Journey-Centric Marketing is Under Delivering. Here’s What To Do About It.

Journey marketing is not providing the results promised, but there's still a way to achieve success.

By Jordan Seaton

A decade ago, predictions pinned journey marketing tools as the only solution marketers of the future would need to convert raw customer data into a powerful revenue generation machine fueled by immersive customer experiences. But in the years since, reality simply hasn’t lived up to that early promise.

In that time, I’ve been fortunate to work on journey marketing implementations with dozens of incredible organizations.  While some have had the resources and infrastructure to implement journeys broadly and successfully, many more have struggled and had to significantly scale back their plans or even abandon them completely. Journey marketing is still extremely challenging to implement at a meaningful scale.  My experiences have brought me to the conclusion that all existing journey marketing tools still have four major blindspots that hold marketers back. There’s a bright way forward, but first let’s unpack how journeys are falling short.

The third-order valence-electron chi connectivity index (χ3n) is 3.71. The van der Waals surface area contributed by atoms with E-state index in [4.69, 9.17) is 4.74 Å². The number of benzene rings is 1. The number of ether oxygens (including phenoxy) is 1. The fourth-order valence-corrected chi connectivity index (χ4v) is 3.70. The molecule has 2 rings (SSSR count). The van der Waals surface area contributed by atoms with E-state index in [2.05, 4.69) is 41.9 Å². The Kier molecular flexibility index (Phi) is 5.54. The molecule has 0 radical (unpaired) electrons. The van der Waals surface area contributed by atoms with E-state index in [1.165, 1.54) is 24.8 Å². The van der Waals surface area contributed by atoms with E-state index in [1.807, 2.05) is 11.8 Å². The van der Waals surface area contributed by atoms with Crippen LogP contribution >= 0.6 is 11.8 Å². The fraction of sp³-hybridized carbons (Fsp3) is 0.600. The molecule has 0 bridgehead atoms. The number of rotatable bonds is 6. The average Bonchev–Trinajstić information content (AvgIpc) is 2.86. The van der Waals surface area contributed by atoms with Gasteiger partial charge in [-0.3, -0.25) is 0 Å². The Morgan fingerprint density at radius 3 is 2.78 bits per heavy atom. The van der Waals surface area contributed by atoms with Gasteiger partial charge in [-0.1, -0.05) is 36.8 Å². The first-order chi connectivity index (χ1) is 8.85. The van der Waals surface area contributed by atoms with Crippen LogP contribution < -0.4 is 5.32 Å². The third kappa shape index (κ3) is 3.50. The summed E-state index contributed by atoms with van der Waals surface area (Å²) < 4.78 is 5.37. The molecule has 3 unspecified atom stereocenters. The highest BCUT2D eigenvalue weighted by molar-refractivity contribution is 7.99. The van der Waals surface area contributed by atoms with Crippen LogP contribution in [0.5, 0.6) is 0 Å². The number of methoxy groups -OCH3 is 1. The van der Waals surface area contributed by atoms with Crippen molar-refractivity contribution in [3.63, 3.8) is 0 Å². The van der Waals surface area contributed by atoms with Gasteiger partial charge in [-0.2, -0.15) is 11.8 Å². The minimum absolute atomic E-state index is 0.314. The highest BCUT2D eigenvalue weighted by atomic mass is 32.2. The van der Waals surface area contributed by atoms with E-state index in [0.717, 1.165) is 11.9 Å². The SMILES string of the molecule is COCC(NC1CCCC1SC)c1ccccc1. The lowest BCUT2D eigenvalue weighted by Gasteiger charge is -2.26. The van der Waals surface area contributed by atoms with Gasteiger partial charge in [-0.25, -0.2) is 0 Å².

1. Data is often inaccessible. Many journey building tools make it difficult to collect and leverage all the data they need to power relevant one-to-one customer interactions. 

  2. Customer interaction points are often unsupported. Journey tools typically coordinate only a small handful of channels, nowhere near the entirety of the actual customer journey, requiring manual work-arounds or expensive and inflexible development work to power more complete journeys.